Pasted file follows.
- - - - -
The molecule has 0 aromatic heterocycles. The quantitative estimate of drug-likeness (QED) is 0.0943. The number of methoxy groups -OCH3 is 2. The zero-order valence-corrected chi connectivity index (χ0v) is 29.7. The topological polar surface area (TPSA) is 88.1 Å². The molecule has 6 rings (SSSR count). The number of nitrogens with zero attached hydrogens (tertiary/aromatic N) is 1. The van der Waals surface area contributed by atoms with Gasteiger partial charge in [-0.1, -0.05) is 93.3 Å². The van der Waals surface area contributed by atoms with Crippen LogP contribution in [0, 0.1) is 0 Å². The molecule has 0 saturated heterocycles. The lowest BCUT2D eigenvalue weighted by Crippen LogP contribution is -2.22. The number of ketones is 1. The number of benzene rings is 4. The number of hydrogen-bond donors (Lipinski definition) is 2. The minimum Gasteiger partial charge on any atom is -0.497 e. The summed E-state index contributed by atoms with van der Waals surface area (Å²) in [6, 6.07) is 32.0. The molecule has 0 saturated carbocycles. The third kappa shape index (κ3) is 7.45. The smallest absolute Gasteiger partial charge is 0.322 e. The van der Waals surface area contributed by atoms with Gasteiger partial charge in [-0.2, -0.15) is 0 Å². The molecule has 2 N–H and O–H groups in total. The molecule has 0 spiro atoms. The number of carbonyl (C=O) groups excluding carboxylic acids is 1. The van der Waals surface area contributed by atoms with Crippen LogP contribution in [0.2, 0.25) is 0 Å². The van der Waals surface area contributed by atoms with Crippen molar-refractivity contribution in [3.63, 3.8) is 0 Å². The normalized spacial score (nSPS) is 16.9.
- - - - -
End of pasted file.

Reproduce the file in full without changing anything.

The molecule has 0 aromatic heterocycles. The quantitative estimate of drug-likeness (QED) is 0.0943. The number of methoxy groups -OCH3 is 2. The zero-order valence-corrected chi connectivity index (χ0v) is 29.7. The topological polar surface area (TPSA) is 88.1 Å². The molecule has 6 rings (SSSR count). The number of nitrogens with zero attached hydrogens (tertiary/aromatic N) is 1. The van der Waals surface area contributed by atoms with Gasteiger partial charge in [-0.1, -0.05) is 93.3 Å². The van der Waals surface area contributed by atoms with Crippen LogP contribution in [0, 0.1) is 0 Å². The molecule has 0 saturated heterocycles. The lowest BCUT2D eigenvalue weighted by Crippen LogP contribution is -2.22. The number of ketones is 1. The number of benzene rings is 4. The number of hydrogen-bond donors (Lipinski definition) is 2. The minimum Gasteiger partial charge on any atom is -0.497 e. The summed E-state index contributed by atoms with van der Waals surface area (Å²) in [6, 6.07) is 32.0. The molecule has 0 saturated carbocycles. The third kappa shape index (κ3) is 7.45. The smallest absolute Gasteiger partial charge is 0.322 e. The van der Waals surface area contributed by atoms with Gasteiger partial charge in [-0.2, -0.15) is 0 Å². The molecule has 2 N–H and O–H groups in total. The molecule has 0 spiro atoms. The number of carbonyl (C=O) groups excluding carboxylic acids is 1. The van der Waals surface area contributed by atoms with Crippen LogP contribution in [0.2, 0.25) is 0 Å². The van der Waals surface area contributed by atoms with Crippen molar-refractivity contribution in [3.63, 3.8) is 0 Å². The normalized spacial score (nSPS) is 16.9.